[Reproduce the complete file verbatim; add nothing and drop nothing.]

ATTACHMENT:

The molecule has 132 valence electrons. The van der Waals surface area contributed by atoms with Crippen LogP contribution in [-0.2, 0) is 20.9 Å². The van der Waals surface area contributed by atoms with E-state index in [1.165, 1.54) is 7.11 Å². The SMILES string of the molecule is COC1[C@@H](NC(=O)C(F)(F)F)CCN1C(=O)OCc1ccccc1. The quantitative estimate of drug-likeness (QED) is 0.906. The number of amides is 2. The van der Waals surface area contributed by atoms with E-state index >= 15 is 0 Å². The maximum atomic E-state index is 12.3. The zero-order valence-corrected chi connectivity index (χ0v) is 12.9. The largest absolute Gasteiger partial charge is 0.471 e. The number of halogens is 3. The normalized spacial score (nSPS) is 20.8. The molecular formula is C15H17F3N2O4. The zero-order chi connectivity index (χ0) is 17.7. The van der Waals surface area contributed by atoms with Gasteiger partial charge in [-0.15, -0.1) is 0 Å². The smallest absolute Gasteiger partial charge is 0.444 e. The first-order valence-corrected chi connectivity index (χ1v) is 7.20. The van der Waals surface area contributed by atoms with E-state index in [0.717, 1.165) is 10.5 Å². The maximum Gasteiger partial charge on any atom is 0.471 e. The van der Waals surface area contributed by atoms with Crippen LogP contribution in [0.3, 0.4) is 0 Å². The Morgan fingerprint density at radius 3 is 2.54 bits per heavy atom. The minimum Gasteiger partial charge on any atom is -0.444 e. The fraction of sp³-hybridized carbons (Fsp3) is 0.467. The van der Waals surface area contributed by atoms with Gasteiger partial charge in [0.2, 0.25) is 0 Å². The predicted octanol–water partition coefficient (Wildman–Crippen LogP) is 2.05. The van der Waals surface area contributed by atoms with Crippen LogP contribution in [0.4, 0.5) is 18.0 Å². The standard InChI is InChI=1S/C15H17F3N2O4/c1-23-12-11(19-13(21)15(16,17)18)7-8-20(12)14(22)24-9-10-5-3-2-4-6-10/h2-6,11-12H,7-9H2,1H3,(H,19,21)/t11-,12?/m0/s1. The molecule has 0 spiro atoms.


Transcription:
The molecule has 132 valence electrons. The van der Waals surface area contributed by atoms with Crippen LogP contribution in [-0.2, 0) is 20.9 Å². The van der Waals surface area contributed by atoms with E-state index in [1.165, 1.54) is 7.11 Å². The SMILES string of the molecule is COC1[C@@H](NC(=O)C(F)(F)F)CCN1C(=O)OCc1ccccc1. The quantitative estimate of drug-likeness (QED) is 0.906. The number of amides is 2. The van der Waals surface area contributed by atoms with E-state index >= 15 is 0 Å². The maximum atomic E-state index is 12.3. The zero-order valence-corrected chi connectivity index (χ0v) is 12.9. The largest absolute Gasteiger partial charge is 0.471 e. The number of halogens is 3. The normalized spacial score (nSPS) is 20.8. The molecular formula is C15H17F3N2O4. The zero-order chi connectivity index (χ0) is 17.7. The van der Waals surface area contributed by atoms with Gasteiger partial charge in [-0.15, -0.1) is 0 Å². The smallest absolute Gasteiger partial charge is 0.444 e. The first-order valence-corrected chi connectivity index (χ1v) is 7.20. The van der Waals surface area contributed by atoms with E-state index in [0.717, 1.165) is 10.5 Å². The maximum Gasteiger partial charge on any atom is 0.471 e. The van der Waals surface area contributed by atoms with Crippen LogP contribution in [0.3, 0.4) is 0 Å². The Morgan fingerprint density at radius 3 is 2.54 bits per heavy atom. The minimum Gasteiger partial charge on any atom is -0.444 e. The fraction of sp³-hybridized carbons (Fsp3) is 0.467. The van der Waals surface area contributed by atoms with Gasteiger partial charge in [0.2, 0.25) is 0 Å². The predicted octanol–water partition coefficient (Wildman–Crippen LogP) is 2.05. The van der Waals surface area contributed by atoms with Crippen LogP contribution in [0.4, 0.5) is 18.0 Å². The standard InChI is InChI=1S/C15H17F3N2O4/c1-23-12-11(19-13(21)15(16,17)18)7-8-20(12)14(22)24-9-10-5-3-2-4-6-10/h2-6,11-12H,7-9H2,1H3,(H,19,21)/t11-,12?/m0/s1. The molecule has 0 spiro atoms.